Lecture 1: Introduction
Naturalism -- the style of painted or sculptures representation based on close observation of the natural world that was at the core of the classical tradition. Iconography -- Greek, the “writing of images.” The term refers both to the content, or subject, of an artwork and to the study of content in art. It also includes the study of the symbolic, often religious, meaning of objects, persons, or events depicted in work of arts. (is the art that craving and painting) Lecture 2: The Trecento
Humanism – in the Renaissance, an emphasts on education and on expanding knowledge (especially of classical antiquity), the exploration of the individual potential and a desire to excel, and a commitment maniera greca – Italian, “Greek manner” the Italo- Byzantine painting style of the 13th century. city states – Republics’ of Siena and Florence
Maestà -- Virgin Enthroned in Majesty
fresco –Painting on lime plaster, either dry (dry fresco, or fresco secco) or wet ( true, or buon, fresco). In the latter method, the pigments are mixed with water and become chemically bound to the freshly laid lime plaster. Also, a painting executed in either method chiaroscuro – in drawing or painting, the treatment and use of light and dark, especially the gradations of light that produce the effect of modeling. Lecture 3: Early Northern Renaissance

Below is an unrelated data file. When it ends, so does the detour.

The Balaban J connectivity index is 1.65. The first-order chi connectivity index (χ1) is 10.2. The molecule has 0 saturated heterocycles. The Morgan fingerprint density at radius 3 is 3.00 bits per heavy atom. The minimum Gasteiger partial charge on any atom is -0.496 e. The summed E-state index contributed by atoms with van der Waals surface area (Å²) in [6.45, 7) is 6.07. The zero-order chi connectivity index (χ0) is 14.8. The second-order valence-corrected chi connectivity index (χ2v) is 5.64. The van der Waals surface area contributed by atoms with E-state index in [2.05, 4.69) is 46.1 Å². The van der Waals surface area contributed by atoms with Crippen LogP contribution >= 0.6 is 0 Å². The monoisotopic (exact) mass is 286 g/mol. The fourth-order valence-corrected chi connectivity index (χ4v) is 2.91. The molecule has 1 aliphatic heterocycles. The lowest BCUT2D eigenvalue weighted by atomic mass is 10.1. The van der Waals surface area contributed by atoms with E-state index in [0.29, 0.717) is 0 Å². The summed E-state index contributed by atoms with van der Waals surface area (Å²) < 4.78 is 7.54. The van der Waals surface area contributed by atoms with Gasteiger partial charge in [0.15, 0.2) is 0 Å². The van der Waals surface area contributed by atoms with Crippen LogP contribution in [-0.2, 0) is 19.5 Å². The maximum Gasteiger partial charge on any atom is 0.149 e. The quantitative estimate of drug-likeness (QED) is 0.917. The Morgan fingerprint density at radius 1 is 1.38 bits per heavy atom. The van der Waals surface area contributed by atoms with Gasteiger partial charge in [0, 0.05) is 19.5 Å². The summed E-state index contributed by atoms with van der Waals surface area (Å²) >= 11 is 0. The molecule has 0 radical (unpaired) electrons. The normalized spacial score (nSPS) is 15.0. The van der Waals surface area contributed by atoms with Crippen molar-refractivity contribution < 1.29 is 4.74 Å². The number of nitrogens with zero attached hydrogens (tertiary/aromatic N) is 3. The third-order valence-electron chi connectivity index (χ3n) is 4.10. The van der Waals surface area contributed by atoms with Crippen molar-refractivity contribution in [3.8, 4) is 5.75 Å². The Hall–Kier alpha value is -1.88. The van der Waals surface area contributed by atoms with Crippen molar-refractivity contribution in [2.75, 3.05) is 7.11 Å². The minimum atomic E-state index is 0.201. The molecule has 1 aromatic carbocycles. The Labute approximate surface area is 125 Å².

Oil painting -- a paint technique using oil based pigments that rose to prominence in Northern Europe in the 15th Century and is now the standard medium for painting on canvas. Polyptych –an altarpiece or a painting composed of more than three sections. Triptych -- A three-paneled painting or altarpiece.
Grisaille – a monochrome painting done mainly in neutral grays to simulate sculpture. Memento Mori – Latin, “reminder of death.” In painting, a reminder of human mortality, usually represented by a skull. Lecture 4: Early Renaissance in Florence Key Terms